Sunday 16 February 2014

Sunday Selections #159

Sunday Selections was originally brought to us by Kim, of Frogpondsrock, as an ongoing meme where participants could post previously unused photos languishing in their files. 

The meme is now continued by River at Drifting through life.  The rules are so simple as to be almost non-existent.  Post some photos under the title Sunday Selections and link back to River.

This week I am not really going with a theme, but putting up a few relatively recent photos which pleased me.

The garden has suffered badly this summer.  Not only has it been hot it has also been very, very dry.  We had less than 10 per cent of our usual rainfall in January.  However, yesterday we got some beautiful gently soaking rain.  By eleven we had more rain recorded than for all of the preceding month.  Bliss.  I am hoping that some of the things which have been crispified will drink deep and recover.

So just one garden photo - one of the begonias which reside on the front veranda.

OK, I lied.  Three of the begonias which decorate the veranda.

And some hot sunsets.

And a couple from a day made murky by smoke from bushfires.  Bushfires quite a distance away which still 'perfumed' the air and tainted the sky.

Wednesday 12 February 2014

Gold and the Incas

One particularly hot day last week we took a break from domestic duties and went on an outing.

We went to our National Gallery, which has another block buster exhibition 'Gold and the Incas Lost Worlds of Peru'.

His high and skinniness irritated me all the way there by reminding me that he has been to Peru, seen Machu Pichu, walked the Inca Trail (also known as the Inca Trial) and generally knew all about it.

How wrong he was.  The exhibition was an education and a delight for us both.

Its title was a bit of a misnomer.  The Inca Empire only lasted a hundred years (but goodness what they achieved in that time).  The Inca State of at least 12 million people fell very rapidly, due to superior European military technology, civil war and new diseases, especially smallpox.  It has been estimated that perhaps 90 per cent of the native population (more than 10 million people) were killed or died of disease and famine after the conquest.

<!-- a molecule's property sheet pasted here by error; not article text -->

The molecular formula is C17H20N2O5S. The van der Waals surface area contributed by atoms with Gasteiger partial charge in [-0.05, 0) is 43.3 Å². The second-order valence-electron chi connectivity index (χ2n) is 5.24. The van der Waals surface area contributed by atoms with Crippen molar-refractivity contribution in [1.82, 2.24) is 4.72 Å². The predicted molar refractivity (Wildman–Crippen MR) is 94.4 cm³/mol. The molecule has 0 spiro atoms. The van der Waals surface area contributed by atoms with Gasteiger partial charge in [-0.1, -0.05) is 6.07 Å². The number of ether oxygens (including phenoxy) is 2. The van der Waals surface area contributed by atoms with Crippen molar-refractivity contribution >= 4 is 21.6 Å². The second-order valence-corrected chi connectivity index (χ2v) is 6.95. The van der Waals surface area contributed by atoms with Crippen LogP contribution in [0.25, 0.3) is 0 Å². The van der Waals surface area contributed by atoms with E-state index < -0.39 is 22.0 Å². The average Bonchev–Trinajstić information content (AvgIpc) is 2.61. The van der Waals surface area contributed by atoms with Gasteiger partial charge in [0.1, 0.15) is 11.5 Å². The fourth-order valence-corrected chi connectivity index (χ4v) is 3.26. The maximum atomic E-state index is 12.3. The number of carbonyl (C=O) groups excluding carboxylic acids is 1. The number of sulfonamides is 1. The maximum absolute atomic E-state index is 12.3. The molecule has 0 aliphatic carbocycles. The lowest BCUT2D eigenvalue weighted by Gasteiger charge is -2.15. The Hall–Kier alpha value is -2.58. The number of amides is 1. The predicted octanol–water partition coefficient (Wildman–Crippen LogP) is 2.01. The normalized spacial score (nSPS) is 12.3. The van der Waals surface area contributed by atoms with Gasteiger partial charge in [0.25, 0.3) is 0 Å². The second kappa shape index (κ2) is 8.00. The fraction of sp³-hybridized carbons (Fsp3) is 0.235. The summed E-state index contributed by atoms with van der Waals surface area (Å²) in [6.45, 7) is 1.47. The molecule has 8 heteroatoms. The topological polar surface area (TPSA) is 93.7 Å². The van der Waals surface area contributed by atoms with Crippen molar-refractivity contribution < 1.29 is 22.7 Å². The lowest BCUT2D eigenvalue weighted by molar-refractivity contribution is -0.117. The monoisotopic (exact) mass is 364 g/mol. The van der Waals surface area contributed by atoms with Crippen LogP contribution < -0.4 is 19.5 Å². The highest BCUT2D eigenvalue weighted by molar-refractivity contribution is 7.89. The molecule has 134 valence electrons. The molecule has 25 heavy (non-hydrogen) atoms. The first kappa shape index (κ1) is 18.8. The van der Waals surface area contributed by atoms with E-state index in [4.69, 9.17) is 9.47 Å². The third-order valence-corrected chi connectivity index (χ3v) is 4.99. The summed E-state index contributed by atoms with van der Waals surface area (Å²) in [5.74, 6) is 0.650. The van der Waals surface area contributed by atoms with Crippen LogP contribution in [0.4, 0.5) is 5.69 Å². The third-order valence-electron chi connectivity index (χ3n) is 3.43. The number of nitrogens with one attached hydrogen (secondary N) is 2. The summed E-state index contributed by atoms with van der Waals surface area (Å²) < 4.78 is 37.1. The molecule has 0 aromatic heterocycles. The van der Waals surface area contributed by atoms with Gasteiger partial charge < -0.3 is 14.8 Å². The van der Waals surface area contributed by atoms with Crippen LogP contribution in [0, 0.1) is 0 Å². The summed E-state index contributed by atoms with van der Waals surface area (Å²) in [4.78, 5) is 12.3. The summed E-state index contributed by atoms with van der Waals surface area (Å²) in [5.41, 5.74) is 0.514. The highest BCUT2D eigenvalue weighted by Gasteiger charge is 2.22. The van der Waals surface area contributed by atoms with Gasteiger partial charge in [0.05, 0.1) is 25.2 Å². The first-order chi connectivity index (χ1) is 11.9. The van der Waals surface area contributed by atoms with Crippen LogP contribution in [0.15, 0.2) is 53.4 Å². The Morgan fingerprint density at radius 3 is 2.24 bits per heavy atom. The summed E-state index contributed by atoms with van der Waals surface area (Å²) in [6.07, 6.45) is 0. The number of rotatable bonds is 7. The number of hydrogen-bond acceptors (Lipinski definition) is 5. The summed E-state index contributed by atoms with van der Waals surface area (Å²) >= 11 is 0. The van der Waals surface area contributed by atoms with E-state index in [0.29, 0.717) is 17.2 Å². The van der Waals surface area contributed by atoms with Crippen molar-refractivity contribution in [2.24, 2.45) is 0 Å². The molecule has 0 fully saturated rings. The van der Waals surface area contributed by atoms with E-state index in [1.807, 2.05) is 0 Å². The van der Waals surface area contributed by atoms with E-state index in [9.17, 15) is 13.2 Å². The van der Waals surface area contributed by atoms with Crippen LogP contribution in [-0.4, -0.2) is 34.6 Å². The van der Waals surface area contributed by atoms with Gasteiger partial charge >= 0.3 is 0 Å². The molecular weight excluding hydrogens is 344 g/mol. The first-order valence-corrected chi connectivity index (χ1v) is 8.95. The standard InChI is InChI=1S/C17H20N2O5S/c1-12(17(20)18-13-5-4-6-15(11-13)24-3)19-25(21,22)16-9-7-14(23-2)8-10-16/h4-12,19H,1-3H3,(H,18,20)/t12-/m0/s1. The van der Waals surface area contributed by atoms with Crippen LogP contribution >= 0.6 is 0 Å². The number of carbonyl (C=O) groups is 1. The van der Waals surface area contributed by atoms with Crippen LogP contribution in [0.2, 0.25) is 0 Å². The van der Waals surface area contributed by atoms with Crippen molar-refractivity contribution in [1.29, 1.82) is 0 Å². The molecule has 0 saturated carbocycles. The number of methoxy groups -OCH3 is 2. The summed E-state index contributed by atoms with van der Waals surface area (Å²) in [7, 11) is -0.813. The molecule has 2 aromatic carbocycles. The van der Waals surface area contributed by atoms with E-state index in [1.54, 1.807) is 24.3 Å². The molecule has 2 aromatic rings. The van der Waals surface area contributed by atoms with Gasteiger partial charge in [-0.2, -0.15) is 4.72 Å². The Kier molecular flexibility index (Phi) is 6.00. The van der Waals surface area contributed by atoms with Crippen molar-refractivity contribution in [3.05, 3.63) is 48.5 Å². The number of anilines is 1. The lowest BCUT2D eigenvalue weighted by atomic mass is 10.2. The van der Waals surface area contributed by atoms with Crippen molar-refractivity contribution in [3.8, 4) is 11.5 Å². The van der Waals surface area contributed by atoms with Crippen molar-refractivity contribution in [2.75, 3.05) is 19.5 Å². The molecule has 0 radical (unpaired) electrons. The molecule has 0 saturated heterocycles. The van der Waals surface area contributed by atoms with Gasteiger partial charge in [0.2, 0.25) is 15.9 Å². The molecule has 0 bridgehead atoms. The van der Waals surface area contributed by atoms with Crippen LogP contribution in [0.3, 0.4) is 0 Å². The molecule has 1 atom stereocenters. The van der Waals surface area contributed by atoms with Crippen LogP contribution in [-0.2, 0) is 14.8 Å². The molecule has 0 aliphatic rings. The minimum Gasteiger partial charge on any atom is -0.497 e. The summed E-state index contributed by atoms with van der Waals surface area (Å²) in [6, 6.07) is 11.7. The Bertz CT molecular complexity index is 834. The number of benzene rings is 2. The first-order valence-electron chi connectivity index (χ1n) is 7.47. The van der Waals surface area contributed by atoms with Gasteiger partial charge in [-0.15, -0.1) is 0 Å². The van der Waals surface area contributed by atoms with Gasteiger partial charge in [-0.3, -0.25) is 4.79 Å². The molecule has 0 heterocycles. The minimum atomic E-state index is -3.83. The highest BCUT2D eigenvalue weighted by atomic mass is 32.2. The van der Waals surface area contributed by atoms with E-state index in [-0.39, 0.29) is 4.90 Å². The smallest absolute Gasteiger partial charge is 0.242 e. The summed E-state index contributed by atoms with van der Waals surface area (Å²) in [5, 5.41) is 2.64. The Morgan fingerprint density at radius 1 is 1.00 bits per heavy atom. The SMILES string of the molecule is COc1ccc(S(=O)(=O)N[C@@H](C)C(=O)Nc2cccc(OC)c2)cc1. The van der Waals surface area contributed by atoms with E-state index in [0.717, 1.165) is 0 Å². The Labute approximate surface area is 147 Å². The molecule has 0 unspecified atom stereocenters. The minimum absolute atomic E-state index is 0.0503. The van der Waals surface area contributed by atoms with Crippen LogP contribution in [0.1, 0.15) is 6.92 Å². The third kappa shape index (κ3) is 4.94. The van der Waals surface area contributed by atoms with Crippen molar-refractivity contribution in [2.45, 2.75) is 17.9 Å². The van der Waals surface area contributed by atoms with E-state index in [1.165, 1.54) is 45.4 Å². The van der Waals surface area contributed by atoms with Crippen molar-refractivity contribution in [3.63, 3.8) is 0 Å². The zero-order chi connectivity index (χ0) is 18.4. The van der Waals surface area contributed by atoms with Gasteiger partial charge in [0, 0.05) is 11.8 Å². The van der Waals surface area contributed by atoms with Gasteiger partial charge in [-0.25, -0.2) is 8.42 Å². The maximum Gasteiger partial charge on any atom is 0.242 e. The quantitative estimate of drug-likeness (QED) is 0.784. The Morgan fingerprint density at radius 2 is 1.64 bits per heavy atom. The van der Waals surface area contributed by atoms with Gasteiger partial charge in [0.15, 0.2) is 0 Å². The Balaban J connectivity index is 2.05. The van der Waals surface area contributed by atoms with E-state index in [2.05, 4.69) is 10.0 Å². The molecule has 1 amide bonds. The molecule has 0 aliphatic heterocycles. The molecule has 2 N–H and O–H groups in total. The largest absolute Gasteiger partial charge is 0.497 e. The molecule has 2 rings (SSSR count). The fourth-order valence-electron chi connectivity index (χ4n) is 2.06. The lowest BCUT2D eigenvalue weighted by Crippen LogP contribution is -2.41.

Most of the exhibition was devoted to other, earlier cultures.  Cultures about which neither of us knew anything much at all.

For more than 2500 years before the Spanish conquered Peru, great cultures flourished, were conquered by others or absorbed into them.  Almost every artifact which survives was buried with its owners.

Gold there was in plenty.  Masks, crowns, earrings (and they make the plugs of today look positively tame), and knives.  Silver and copper work was there too.  And platinum which surprised me.

However it was the ceramics and the textiles which blew me(us) away.   Exquisite work, beautifully preserved.  I lusted after rather a lot of it.  Sadly, there are no post cards of the textiles.  Which is very sad.  The colours and the designs were incredible.  There were some shawls? woven by the Chimu people (who were conquered by 1470) which were very, very beautiful.  Open work, with fishes and big cats woven in.  How they did it I have no idea - but I was not surprised to read that the textile makers were highly regarded.  Other cultures also produced textiles, mantles, headdresses, and tunics made from alpaca and llama wool.

The Moche Culture (100-800AD) had a ribald streak.  Rather a lot of sexually explicit ceramics have been found.  And these mice on the vessel made me smile.  Wine vessel?  Water?  Oil?  I don't know, but the fact that they were buried with their owners says that they were valued.